Apr 082015
 

As one-place studiers, not only are we interested in the people but also the local, or more particularly, geographical study of a place. How has your place changed over the centuries? How do you document those changes in your study?

Some places registered with the Society are geographically small and some much larger. Do you have old maps and photographs for your place? What other paraphernalia have you collated to begin your geographical study?

People with one-place studies in England will probably be aware of the tithe maps and apportionments. This provides a geographical snapshot of a place in time, its inhabitants and the 'lie of the land'. Coupled with modern day OS maps, a comparison can be made to 'ring the changes', or are there any? Rural communities may not have changed much over the centuries, aside from the different functions of the properties in the area. Are the village school, the public house, the post office and local shop still open? Probably not....

Are the other documents you could collect relating the geography of your study? Where are they held? Time to add to that '2015 Wish List'?

Getting started with your OPS in the U.S. is a bit different if you are unfamiliar with the structure of the country. The country is divided up into States-counties-towns/cities and then into "neighborhoods." This neighborhood phenomenon is popular in areas like Boston where there is "Boston proper" and then what is considered Boston but isn't really. I know, it's confusing. Hyde Park, Dorchester, South Boston (aka Southie), and Roxbury are all considered part of Boston. "Boston proper" is small enough to walk through, Boston is not. So, first thing when seeking to define a study in the US is to figure out exactly where your study is located and how to start.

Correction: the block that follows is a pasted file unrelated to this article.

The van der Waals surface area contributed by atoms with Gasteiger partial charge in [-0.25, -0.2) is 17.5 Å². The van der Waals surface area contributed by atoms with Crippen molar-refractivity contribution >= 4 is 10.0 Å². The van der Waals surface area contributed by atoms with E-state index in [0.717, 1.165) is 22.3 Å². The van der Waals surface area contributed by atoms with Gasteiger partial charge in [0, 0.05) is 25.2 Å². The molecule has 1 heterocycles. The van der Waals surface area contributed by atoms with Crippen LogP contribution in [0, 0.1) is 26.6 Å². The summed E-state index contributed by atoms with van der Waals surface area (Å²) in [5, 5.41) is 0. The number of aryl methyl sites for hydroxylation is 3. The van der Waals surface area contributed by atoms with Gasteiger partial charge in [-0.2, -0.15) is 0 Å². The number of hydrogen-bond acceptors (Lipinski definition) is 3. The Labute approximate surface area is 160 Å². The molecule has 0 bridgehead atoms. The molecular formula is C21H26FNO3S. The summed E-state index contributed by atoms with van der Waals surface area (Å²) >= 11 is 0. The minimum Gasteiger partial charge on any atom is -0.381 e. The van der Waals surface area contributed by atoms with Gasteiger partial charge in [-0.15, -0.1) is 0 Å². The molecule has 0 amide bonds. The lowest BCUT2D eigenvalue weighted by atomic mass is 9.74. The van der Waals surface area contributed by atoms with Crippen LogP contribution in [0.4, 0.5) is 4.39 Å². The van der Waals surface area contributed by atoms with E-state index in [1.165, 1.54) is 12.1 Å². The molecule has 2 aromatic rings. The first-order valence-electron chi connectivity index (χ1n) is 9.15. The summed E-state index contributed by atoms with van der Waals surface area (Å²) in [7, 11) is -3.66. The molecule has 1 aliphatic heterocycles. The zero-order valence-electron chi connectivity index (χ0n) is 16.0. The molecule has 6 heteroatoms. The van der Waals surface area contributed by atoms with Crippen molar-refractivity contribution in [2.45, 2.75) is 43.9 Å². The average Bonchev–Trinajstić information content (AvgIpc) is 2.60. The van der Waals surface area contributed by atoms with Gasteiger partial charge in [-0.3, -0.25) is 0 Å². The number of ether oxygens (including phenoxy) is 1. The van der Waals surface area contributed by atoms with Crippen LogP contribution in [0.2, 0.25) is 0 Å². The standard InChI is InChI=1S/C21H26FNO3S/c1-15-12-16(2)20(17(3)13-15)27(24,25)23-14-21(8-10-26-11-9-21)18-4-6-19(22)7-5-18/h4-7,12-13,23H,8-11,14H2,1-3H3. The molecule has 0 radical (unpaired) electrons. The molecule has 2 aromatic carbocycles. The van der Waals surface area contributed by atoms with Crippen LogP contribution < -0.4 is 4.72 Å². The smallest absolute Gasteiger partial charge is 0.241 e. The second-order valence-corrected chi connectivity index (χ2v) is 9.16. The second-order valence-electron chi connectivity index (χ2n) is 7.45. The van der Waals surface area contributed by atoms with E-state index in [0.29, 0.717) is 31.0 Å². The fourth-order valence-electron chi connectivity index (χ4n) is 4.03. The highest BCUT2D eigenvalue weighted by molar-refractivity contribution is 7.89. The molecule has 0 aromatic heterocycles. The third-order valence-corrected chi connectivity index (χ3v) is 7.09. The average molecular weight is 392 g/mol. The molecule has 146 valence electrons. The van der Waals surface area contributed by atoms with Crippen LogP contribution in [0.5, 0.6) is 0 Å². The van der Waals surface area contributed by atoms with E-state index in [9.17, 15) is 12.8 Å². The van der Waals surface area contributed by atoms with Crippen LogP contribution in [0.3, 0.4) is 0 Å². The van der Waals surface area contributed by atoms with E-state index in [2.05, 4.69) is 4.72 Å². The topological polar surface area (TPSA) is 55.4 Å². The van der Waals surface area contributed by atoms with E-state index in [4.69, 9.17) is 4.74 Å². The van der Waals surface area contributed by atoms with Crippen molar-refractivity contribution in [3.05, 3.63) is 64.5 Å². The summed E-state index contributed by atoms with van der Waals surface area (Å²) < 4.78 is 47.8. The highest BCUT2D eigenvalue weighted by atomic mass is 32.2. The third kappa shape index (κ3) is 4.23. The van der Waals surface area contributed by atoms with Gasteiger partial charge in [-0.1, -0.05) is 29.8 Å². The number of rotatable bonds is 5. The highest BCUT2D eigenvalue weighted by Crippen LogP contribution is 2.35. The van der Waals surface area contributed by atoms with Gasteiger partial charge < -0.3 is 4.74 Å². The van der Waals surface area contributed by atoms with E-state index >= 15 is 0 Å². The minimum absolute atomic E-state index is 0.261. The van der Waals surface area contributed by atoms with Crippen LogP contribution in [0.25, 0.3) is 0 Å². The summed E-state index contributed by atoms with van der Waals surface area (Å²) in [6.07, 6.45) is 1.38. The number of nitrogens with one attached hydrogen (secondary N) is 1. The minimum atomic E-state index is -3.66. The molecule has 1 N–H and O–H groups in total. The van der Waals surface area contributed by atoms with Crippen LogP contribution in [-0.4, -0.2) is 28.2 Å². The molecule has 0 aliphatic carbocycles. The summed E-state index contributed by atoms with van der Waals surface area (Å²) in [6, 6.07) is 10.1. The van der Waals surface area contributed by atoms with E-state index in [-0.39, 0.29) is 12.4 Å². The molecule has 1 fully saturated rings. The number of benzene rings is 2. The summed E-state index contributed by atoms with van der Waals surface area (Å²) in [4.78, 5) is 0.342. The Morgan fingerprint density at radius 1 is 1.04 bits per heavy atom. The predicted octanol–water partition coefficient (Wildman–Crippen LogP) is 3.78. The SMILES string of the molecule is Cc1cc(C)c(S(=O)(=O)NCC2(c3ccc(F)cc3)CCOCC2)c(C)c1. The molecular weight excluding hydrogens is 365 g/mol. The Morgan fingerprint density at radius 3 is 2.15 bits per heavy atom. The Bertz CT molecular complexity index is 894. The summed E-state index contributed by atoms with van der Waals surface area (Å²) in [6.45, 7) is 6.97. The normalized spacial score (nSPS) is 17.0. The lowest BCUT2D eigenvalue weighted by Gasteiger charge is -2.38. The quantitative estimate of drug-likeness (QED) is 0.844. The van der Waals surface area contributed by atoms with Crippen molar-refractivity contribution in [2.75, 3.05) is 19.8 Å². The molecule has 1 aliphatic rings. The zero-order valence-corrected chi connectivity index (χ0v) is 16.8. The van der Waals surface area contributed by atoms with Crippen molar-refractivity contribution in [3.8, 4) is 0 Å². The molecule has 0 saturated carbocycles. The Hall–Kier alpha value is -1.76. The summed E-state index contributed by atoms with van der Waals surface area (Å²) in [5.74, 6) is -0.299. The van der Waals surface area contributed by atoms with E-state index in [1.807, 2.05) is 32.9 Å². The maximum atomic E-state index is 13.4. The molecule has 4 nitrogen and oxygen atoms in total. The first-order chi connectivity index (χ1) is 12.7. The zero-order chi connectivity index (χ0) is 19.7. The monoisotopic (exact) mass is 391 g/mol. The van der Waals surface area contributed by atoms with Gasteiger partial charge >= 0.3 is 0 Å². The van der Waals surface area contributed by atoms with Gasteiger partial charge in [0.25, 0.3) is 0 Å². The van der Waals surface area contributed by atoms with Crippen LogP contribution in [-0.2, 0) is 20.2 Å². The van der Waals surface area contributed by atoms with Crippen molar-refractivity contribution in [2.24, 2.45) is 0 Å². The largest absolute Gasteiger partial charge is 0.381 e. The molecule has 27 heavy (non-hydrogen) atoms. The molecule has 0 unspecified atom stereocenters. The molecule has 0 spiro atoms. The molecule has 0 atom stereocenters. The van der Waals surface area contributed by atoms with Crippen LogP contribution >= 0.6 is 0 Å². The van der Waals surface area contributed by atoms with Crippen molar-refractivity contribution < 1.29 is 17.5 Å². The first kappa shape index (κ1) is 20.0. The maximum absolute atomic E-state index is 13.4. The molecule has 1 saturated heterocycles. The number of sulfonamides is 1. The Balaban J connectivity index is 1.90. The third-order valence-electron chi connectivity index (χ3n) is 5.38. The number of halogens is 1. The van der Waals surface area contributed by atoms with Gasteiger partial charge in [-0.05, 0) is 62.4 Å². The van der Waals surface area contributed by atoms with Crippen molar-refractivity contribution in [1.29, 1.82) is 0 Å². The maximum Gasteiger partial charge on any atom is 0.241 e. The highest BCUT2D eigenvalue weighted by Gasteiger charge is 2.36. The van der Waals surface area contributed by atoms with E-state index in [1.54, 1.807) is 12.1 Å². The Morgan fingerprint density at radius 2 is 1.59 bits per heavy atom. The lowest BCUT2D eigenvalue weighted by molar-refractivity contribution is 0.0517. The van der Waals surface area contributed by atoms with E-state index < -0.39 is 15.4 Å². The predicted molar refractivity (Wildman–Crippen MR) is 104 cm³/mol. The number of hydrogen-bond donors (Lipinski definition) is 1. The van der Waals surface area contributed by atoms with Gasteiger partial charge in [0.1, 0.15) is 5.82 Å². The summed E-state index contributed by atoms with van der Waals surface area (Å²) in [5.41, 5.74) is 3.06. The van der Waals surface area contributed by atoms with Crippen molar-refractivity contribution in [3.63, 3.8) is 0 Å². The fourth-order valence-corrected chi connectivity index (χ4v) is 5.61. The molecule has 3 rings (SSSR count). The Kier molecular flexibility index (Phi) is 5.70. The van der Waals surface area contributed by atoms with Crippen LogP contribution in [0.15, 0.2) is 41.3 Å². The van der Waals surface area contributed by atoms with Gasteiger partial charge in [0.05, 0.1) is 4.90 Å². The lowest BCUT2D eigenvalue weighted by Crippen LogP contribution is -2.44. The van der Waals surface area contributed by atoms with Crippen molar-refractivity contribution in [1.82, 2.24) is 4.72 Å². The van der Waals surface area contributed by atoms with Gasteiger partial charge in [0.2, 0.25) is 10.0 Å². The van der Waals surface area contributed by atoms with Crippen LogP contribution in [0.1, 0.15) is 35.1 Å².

The US Census Bureau has a website at http://www.census.gov/geography.html that will help to define your OPS geographically. Each State has a website as does each county and town. Drilling down will help you figure out your exact location parameters. Once you have figured that out, Ancestry's The Red Book, available on their site for free (with subscription) or on eBay and the like, is a tremendous help for figuring out where extant documents are as they pertain to your study. Universities often have tremendous resources as does the Library of Congress (www.loc.gov). Have fun!

Kirsty Gray and Christine Sharbrough

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